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Making Hercules Knot


#1

I am trying to find instructions on how to make the "Hercules Knot"
in chain making. Can you tell me how to make this
Greek-style chain link or do you know of a source?

Thank you.


#2

“Making Silver Chains” by Glen F. Waszek has a chain called “Knotted
Link Chain.” It links what I would call Hercules knots together with
jump rings.

marilyn smith

Making Silver Chains: Simple Techniques, Beautiful Designs
By Glen Waszek


Price: $14.95

Media: Paperback
Manufacturer : Lark
Release data : 30 June, 2001


#3

I looked in my chain books, but did not find a style with that name.
I’m sure I’ve seen it somewhere, but I can’t remember what it looks
like. Can you provide us with an example, description, or picture of
some kind? It may be in the books, but under another name.

M’lou Brubaker, Jeweler
Goodland, MN
www.craftswomen.com


#4

I was looking yesterday also for the Hercules knot. I think that it’s
also known by the name ‘love knot’. It’s the two interlocking pieces
of wire.

Patti


#5

I googled “hercules knot” and found theres quite a few references to
the knot from ancient times, and some jewellery examples using
beads, however the instructionals required the purchase of various
books, but the is there.

One link i found which has a picture of a hercules knot is at:

http://www.mmmbeads.com/herculesknot.htm

The picture indicates that a Hercules knot consists of two rope loops
which come together by threading over each other. with ropes it could
be achieved by taking two pieces of rope (for arguments sake 1 foot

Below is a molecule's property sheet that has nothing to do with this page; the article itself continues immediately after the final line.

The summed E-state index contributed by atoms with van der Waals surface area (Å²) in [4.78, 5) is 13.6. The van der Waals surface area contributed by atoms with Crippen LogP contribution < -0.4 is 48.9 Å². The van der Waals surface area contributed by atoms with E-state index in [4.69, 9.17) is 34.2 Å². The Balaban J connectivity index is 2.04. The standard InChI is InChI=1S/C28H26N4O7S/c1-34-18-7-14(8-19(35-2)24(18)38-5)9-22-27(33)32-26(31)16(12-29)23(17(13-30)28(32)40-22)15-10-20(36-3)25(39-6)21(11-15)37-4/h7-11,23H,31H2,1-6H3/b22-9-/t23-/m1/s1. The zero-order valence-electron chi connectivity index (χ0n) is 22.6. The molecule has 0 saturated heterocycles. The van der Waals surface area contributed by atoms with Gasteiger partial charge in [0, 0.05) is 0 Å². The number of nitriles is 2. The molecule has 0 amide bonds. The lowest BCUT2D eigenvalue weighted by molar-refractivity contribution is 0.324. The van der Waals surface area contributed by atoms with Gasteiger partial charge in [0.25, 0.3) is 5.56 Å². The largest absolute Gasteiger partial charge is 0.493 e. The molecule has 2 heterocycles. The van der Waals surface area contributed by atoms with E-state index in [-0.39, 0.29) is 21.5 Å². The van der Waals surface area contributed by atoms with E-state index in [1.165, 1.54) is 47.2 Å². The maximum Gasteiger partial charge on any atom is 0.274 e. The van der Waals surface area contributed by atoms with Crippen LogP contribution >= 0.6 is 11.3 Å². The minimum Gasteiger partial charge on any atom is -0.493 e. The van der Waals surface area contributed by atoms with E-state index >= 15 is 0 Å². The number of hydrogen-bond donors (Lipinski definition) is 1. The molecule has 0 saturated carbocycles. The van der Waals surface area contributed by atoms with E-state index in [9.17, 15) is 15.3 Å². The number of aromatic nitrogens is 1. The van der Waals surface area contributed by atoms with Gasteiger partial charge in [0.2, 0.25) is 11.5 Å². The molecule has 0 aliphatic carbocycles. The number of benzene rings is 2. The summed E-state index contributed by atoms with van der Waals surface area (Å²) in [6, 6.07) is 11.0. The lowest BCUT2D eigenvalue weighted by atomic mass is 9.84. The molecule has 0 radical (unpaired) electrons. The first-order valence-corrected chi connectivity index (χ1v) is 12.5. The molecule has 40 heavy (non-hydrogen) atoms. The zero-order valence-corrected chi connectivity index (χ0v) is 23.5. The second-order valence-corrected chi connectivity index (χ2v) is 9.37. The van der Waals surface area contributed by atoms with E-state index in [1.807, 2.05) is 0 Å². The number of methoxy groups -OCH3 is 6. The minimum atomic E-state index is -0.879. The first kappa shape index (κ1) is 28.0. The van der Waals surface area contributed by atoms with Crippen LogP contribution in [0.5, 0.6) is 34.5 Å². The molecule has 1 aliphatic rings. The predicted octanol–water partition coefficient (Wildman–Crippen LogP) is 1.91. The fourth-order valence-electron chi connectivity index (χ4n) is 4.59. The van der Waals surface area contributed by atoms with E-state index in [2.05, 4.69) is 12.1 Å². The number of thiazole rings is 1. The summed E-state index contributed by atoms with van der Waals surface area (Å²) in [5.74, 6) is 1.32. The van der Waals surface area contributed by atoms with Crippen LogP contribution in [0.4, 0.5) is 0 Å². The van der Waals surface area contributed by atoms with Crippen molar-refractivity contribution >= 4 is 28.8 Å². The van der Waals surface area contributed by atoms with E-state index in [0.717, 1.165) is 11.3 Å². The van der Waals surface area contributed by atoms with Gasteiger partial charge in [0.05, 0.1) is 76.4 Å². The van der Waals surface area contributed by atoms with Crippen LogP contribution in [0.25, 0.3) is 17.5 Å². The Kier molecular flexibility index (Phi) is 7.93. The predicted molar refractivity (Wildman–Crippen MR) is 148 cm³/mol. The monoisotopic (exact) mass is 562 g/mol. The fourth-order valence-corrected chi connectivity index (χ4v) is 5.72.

long), folding each to make a loop. hold the loops so that they
overlap, with the ends being at opposite ends, so that you could hold
the ends and let the loops dangle from the centre. Then take the loop
belonging to the left rope, and feed the loop beloning to the right
rope through it so that only about 2 or so inches or loop is through
the hole. and then feed the rope ends up through that second loop
(the one belonging to the right rope) and pull the ends of the ropes
away from each other. This way you can see how a hercules knot gets
its name. No matter how much you pull, (or conversly how much torque
is on the rope) this knot will never loosen, and it does not matter
if the knot loosens too much as the loops are bound, not the rope.

In jewellery applications it is a pretty knot which could have
ancient, or celtic appearance and could be made to bind sections of
jewellery together.


#6
One link i found which has a picture of a hercules knot is at:
http://www.mmmbeads.com/herculesknot.htm

That looks like what I’ve always called a reef knot.

Sojourner


#7
 http://www.mmmbeads.com/herculesknot.htm 

The Hercules knot pictured is in fact the well known square knot.

Jerry in Kodiak


#8

Hi,

The book, ‘Chain Making Link by Link’ has instructions for making a
Heracles Knot chain on page 6 of the 1st section. The book is
available from Rio Grande & I’m sure from other suppliers as well.

Basically the chain is made of links that have been soldered & then
formed into a shape with one large round end & one small round end.
The small end of 1 link is inserted through the large part of the
other link so that the small part of each link are at the extreme
right & left ends of the assembly…

Dave


#9
   That looks like what I've always called a reef knot.

You’re correct, it is a reef or square knot. Different name, same
knot. The reef knot has been used from the early days of sailing
vessels to the present to tie in the reef points in a sail. The knot